Causeless Hatred and the Jewish State: Have We Learned Our Lesson?

Re-blogging this to CoffeeshopRabbi.com – Rabbi Micah Streiffer is a colleague and former classmate and I love what he has written.

Rabbi Micah Streiffer

What, I’m not good enough to be blacklisted??

Those were the words with which I jokingly feigned righteous indignation last month when the Israeli rabbinate released its “blacklist” of rabbis from whom they will refuse letters of Jewishness for new immigrants. Others of my colleagues had similar amused responses: congratulating those who did make the list, creating multi-step plans for getting onto the next one.

But the truth is, that list ought to horrify us. Especially today.

Tonight bKotel.jpgegins Tisha B’Av, the 9th day of the Hebrew month of Av. On this day, we mark the traditional anniversary of the  destruction of the ancient Temple by Rome in the year 70. This is a seminal event in Jewish history: the beginning of a 2000-year exile; the loss of sovereignty that left us wandering around the world and vulnerable to antisemitism and persecution for centuries.

Like any event…

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Sick and Tired

Image:  Four withered roses in a vase without water. (pixabay)

I feel sick at heart this Tisha B’Av.

The Jewish community is horribly divided. We are divided in many ways, and we poke many fingers at one another, scolding.

Some Haredim see the Kotel as their synagogue. From their point of view, whatever they need to do to maintain the sanctity of that place as they define sanctity is justified.

Some other Jews believe that the Kotel belongs to all Jews everywhere and because the Haredim have said and done ugly things, whatever they say about the Haredim is justified.

Some Jews believe the State of Israel is a supreme value and any threat to it is an existential threat, so whatever happens in its defense is justified.

Some Jews believe that the State of Israel has committed crimes in its defense, and that whatever they need to do or say to other Jews to protest is justified.

Some Jews talk about “the Orthodox” as if they were monsters.

Some Jews talk about “the Reform” as if they were monsters.

Some Jews act as if Jews of color don’t even exist.

Some Jews think other Jews don’t “look Jewish enough.”

Some Jews say Jews who became Jewish as adults aren’t really Jews.

 

I AM SICK AND TIRED OF THIS.

I am probably also guilty of some of it.

However, considering that the people during the Second Temple period were engaged in Torah study, observance of mitzvot, and acts of kindness, why was the Second Temple destroyed? It was destroyed due to the fact that there was baseless hatred during that period. This comes to teach you that the sin of baseless hatred is equivalent to the three transgressions: Idol worship, forbidden sexual relations and bloodshed. – Yoma 9b

 

 

 

 

Welcome to the Month of Av.

Image: Photo of the archaeological park beside the Temple Mount in Jerusalem. Notice the broken pavement at the lower right corner of the photo – that’s where the stones from the Temple were hurled to the pavement below by the Roman soldiers. Structures above are from the Byzantine period or later, but the pavement is from the 1st century CE. Photo by Rabbi Ruth Adar.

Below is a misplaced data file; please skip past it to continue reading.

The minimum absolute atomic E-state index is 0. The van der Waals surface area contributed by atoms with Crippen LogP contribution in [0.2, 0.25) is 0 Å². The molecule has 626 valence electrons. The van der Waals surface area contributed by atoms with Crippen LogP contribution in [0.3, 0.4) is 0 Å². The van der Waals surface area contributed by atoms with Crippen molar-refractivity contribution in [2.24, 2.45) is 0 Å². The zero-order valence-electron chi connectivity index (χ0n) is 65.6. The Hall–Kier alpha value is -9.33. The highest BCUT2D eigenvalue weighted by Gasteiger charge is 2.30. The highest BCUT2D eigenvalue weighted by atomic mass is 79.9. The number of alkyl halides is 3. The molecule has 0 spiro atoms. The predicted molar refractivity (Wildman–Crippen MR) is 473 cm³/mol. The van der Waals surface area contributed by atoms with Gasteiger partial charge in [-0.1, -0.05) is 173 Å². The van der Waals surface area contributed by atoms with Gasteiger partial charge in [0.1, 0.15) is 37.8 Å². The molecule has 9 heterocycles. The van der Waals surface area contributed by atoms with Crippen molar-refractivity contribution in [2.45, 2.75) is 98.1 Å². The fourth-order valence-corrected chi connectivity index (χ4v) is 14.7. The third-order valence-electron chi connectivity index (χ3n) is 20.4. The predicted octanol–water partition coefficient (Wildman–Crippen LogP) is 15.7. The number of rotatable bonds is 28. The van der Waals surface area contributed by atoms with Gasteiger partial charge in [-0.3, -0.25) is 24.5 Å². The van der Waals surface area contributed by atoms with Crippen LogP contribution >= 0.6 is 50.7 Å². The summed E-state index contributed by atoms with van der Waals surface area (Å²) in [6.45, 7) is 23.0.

Sundown on 23 July begins the month of Av for 5777.

Av is the saddest, unluckiest month of the Jewish year. It has that distinction because it is the month in which the 9th of Av, Tisha B’Av, falls. That’s the day we remember the destruction of the Temple in Jerusalem – twice! – and many other disasters in Jewish history. I have several articles about Tisha B’Av already on this site:

For a more comprehensive take on the observance, try these:

This year I will observe Tisha B’Av by participating in a service that will focus on criminal justice reform in the United States, along with Reform CA and clergy from around the SF Bay Area. It will take place Monday, July 31 from 7-10 pm at Congregation Beth El in Berkeley, CA.

The time between the first and the ninth of Av is a particularly solemn time in the Jewish calendar. I invite you to take the next ten days to learn about the observance of Tisha B’Av and to think about how you might want to observe the day. You might want to make a very traditional fast, and listen to the book of Lamentations at a synagogue, or you might want to take a less traditional approach. It’s up to you.

Whatever you choose, I wish you a growth-full month of Av.

Tales from the Fast

Image: The word pictured is Eicha,the name of the Book of Lamentations. Artwork by Rabbi Ruth Adar.

Perhaps you fasted. Perhaps you chose not to fast.

But if you are a regular reader of this blog, you know that the annual observance of Tisha B’Av ran from sundown Saturday to sundown Sunday, August 13-14, 2016. (We couldn’t fast the day before, because it was Shabbat.)

How was the day for you? What did you do or not do? I’m writing this before the fast and uploading it automatically, so I cannot yet tell you how it went for me but I can tell you my plan. I will leave a comment after sunset at my home to let you know how it went for me.

My plan: I cannot fast from food this year, due to some health problems. Therefore I will eat and drink what is needed for health. I will fast from social media.

I will listen to the Scroll of Lamentations via a recording, because I can’t go to shul (again, a health issue.)